Ivan IV Vasilyevich was born to Vasili III and Elena Glinskaya on August 25, 1530 in Kolomenskoye, Russia and died on March 28, 1584 at the age of 53 years. Also known as Ivan the Terrible, he was crowned Russia’s first tsar at the age of seventeen years. Although he started well, he ended as a cruel tyrant. He was an extremist who drank too much, laughed too loudly, hated too immensely and retaliated very callously. Being highly angered over some trifle, he murdered his son, the successor to his throne in 1581.
10. Harold Wilson
James Harold Wilson was born to Ethel and James Herbert Wilson on March 11, 1916 at Huddersfield, West Riding of Yorkshire, U.K. and died on May 24, 1995 at the age of 79 years in London, U.K. He served in two non-consecutive terms as the Prime Minister of the United Kingdom, from 1964 to 1970 and from 1974 to 1976. He was diagnosed with Alzheimer’s disease in 1976 and his sharp memory and other mental capabilities began to fail. He gave the nation a surprise by resigning on March 16, 1976. James Harold Wilson, Baron Wilson of Rievaulx, KG, OBE was next only to Sir Winston Churchill, to be honored by Queen Elizabeth II, who came to dine at 10 Downing Street to mark his resignation.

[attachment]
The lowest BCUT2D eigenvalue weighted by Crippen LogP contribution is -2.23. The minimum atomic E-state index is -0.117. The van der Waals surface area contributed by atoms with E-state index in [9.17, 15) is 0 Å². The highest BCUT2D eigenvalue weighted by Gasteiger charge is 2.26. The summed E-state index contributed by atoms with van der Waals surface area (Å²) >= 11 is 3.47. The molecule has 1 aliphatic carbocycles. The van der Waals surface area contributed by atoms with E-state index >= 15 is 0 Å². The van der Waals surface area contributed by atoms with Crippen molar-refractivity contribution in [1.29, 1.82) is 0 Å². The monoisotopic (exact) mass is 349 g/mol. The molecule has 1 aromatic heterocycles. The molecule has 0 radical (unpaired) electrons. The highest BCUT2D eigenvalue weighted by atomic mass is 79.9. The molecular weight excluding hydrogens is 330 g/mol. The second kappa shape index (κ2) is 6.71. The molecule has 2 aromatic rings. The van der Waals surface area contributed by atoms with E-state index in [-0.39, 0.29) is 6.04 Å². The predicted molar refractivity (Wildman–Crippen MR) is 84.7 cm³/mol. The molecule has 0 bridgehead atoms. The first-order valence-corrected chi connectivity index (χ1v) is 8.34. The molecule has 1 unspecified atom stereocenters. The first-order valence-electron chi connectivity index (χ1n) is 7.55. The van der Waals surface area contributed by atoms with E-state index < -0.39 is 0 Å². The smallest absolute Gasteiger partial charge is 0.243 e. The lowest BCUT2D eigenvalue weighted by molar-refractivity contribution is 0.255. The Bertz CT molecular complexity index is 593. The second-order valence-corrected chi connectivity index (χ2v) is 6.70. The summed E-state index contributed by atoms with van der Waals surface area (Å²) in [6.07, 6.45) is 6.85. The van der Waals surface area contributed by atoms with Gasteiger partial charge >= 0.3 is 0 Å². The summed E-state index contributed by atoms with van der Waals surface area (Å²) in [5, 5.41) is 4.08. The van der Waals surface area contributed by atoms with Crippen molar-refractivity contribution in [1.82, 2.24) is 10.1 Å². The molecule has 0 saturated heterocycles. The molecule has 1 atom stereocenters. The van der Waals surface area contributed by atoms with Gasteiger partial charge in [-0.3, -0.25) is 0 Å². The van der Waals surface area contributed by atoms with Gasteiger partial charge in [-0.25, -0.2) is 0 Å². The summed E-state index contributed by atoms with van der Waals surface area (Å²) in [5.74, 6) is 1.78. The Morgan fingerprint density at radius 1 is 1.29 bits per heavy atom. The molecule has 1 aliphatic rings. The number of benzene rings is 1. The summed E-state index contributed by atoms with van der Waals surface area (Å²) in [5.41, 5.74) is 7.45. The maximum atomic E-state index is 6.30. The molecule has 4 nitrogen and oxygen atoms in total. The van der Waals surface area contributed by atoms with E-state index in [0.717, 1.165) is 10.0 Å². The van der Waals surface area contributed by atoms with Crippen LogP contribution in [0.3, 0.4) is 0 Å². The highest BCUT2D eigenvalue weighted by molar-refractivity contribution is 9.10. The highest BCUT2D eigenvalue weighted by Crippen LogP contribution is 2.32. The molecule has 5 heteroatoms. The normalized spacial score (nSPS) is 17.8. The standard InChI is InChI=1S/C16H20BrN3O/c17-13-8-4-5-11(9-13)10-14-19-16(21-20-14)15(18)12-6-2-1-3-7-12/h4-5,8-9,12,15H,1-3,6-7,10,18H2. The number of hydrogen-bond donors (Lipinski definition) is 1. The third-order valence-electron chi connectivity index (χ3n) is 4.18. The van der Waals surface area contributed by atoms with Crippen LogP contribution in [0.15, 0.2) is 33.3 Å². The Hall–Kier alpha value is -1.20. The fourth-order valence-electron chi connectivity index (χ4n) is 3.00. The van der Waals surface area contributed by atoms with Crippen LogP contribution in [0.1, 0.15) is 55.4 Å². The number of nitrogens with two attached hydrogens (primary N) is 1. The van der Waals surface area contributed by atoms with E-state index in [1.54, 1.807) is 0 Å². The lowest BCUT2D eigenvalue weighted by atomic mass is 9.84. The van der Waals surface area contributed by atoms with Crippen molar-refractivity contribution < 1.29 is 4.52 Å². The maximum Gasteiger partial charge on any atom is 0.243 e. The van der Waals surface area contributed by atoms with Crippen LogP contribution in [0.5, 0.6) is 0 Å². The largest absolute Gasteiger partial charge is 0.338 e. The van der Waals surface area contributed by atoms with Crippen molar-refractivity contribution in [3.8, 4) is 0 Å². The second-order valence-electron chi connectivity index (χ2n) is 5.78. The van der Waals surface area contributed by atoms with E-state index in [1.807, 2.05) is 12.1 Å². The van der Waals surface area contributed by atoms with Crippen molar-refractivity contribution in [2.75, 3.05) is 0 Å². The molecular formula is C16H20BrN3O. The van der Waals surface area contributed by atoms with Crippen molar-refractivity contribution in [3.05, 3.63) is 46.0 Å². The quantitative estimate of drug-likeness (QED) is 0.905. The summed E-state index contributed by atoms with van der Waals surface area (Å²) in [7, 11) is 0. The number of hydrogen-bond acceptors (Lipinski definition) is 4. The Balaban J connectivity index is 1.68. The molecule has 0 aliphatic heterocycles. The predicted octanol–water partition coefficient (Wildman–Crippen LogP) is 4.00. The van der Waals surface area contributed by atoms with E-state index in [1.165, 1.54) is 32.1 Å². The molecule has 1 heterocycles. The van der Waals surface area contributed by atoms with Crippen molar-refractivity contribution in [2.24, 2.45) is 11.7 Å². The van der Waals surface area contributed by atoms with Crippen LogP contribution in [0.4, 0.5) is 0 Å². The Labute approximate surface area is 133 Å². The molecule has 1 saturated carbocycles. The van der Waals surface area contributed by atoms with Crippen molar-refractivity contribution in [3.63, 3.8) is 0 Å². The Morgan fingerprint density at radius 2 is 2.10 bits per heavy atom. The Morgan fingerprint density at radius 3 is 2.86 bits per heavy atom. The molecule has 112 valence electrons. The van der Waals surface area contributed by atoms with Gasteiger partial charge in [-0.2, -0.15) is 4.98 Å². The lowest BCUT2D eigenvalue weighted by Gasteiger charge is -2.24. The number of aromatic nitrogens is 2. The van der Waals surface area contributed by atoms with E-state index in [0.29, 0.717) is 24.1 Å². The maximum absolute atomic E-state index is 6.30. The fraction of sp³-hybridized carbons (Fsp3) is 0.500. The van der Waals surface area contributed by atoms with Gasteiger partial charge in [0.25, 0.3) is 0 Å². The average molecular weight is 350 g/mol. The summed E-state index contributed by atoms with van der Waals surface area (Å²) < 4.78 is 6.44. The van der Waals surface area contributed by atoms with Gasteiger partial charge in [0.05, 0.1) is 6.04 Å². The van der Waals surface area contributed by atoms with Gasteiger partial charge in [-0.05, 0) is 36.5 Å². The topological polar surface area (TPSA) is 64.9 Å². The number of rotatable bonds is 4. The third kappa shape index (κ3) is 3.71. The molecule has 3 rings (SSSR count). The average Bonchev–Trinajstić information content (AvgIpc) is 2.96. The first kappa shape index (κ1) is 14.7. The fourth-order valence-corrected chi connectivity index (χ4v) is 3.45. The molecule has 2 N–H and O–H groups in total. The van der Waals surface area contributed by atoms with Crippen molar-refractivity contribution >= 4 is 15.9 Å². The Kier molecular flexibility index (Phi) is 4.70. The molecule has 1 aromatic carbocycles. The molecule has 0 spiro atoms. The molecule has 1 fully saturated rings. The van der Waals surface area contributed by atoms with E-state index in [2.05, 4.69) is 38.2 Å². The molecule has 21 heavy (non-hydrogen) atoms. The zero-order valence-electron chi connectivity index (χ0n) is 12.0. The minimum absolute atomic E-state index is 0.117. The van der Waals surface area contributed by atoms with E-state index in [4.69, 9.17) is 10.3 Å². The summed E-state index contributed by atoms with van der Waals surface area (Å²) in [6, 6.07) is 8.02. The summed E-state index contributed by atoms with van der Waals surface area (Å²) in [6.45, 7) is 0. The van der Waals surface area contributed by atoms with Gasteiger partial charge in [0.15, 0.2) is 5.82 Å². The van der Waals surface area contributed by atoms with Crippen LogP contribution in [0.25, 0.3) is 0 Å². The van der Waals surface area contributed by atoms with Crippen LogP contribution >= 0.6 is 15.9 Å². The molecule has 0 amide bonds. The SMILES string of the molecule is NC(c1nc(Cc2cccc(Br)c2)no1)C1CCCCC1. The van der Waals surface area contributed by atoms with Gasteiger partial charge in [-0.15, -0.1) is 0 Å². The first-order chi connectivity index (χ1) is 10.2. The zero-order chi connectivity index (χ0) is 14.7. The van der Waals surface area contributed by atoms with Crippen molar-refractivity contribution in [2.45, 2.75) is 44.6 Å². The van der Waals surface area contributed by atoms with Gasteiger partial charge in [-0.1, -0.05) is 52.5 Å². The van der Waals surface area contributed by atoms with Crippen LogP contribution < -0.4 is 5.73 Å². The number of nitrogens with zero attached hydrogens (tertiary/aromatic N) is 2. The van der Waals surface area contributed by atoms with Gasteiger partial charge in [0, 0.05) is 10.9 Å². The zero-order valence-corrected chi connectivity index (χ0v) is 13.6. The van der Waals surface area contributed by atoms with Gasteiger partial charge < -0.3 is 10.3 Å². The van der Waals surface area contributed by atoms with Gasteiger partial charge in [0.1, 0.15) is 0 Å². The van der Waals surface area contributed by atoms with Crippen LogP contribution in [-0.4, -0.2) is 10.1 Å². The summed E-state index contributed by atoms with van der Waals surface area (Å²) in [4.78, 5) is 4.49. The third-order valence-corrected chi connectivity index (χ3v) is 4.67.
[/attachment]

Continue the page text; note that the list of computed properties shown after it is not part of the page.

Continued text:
Hitler, who murdered thousands of people in order to improve the human race genetically, was not alone. Many other countries too have had people with similar intentions and practices. From 1907 to 1939, more than 30,000 people in twenty-nine states of America were sterilized, mostly against their free will. The sterilizing operations were conducted in institutions like prisons or the institutions for mentally ill. In the current period of advanced genetic engineering, euthanasia or mercy killing is advocated and is being practiced under modified names like physician-assisted suicide.